Software plus Services [S+S] vs Software as a Services [SaaS] "The Battle"

Just finished creating a SharePoint site for some international collaboration work and meanwhile Google launches Google Sites.


Not that I'm thinking to switch to Google sites. But it's getting more and more interesting what's happening in the Cloud. On one hand we've got S+S, some services in the cloud and some services on-premise, and on the other hand you got SaaS, everything in the cloud.

Not that exciting. Although, when you start reading all the comments people make why they want to use on thing over the other, it's getting interesting.

For example a post from Phil Wainewright called Microsoft’s software-plus-Yahoo! play where he uses the old "Microsoft buys everything" ideas around services.

A short summery of his post: Yahoo is 2.0 Microsoft isn't, so they want buy 2.0.

Pretty boring argument, but it triggered Gianpaolo to give a reaction in his blog with a post called "S+S: Real or have I drunk too much Kool-Aid? :)". The example he uses to persuade the reader that S+S is real, Office with Office Live, isn't that exciting... but, it's a nice discussion.


Some statements from both posts:


  1. Office is far superior to any web based productivity tools.
  2. The problem with Office was collaboration and anywhere access
  3. Having the back end as a hosted solution is very good.
  4. No hassles in term of installation, data backup etc.

But as far as user interaction is concern, I am a big believer in bringing it as close to the user as possible.
Why would I ever want the cloud between me and my work?
I believe in S+S because when done properly it is far superior to a 'cloud-only' SaaS model.

So, Gianpaolo's reason to take S+S over SaaS is productivity although he also recognizes the pros behind a hosted solution in terms of installation and backup's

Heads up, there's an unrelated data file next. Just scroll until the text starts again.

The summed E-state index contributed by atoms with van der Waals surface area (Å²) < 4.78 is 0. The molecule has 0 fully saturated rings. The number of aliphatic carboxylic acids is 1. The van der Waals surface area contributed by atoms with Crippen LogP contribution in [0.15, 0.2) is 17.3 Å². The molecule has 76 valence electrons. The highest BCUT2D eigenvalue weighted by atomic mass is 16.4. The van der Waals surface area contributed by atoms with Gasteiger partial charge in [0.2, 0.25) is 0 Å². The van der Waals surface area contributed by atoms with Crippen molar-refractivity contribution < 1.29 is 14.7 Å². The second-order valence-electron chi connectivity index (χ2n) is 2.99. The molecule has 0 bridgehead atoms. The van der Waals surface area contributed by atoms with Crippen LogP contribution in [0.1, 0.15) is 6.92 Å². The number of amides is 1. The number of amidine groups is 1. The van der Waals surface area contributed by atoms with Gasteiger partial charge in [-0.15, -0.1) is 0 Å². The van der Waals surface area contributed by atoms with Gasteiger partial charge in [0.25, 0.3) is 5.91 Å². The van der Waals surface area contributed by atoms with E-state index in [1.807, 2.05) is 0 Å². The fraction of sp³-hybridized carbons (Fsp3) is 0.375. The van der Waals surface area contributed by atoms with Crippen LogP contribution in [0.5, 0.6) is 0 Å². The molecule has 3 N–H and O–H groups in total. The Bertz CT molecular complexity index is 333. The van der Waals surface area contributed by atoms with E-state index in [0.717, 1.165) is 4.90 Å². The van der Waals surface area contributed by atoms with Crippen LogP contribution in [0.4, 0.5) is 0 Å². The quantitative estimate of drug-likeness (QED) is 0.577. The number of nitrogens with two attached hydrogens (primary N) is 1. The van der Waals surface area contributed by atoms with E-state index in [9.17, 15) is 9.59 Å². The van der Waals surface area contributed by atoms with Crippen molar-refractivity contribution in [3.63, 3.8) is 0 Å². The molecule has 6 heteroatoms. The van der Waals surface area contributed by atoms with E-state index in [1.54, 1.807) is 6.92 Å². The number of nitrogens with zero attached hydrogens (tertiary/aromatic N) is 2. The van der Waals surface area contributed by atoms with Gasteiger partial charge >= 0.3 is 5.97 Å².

Phil Wainewright:

    1. They’re still going to have to buy software
    2. Now that the Web exists, the easiest way to get those services is to click a link and let someone else run the software
    3. ‘Lots more software, but we’ll take care of it for you.’

Phil, mentioned the pros behind hosted solutions and the money it costs to buy Office.

This posting and counter posting continuous with two more post where Phil mentions the offline web, Adobe AIR and Google Gears, for bringing the cloud to your laptop... to get offline capabilities with SaaS. Gianpaolo uses a more interesting example then the Office example in this post.

There are plenty of others, specially in the enterprise where data ownership, regulatory compliance etc. are big decision factors.

So, we've got a start for some kind of a list.

Software plus Services Software as a Service
Productivity Installation
Usability Data Backup
Data Ownership Shared Working
Regulatory Compliance  
some other enterprise concerns...  


Let's continue, with the Sites.Google blogposts this week and all their comments.

First an impressive article "Why Google Apps Could Lose the Enterprise Market" [to long to call it a blogpost] by Sarah Perez.
The article continues where Gianpaolo stopped mentioning reasons for the enterprise.

A pro for SaaS [ Sites.Google == SaaS ] workers can set up a site 'without having to burden IT for support'. The main idea behind this; end-users can use what ever kind of tool they like out-of-the-Cloud to do there work. No more contact with the IT department, no more maintenance, etc pretty interesting but there are some drawbacks. Shara mentions five: Functionality, Security, Terms of Service, ROI, Shrugs Shoulders.

Functionality, actually the same as usability and productivity.

Although users may see IT as gatekeepers preventing them from being able to do their jobs, turning that control over to Google instead may not be a better solution.

Compliance with Sarbanes-Oxley regulations

It would be comforting to have an SLA that covered the entire suite

Terms of Service, this is interesting reading, I didn't know it but in the Google TOS has this: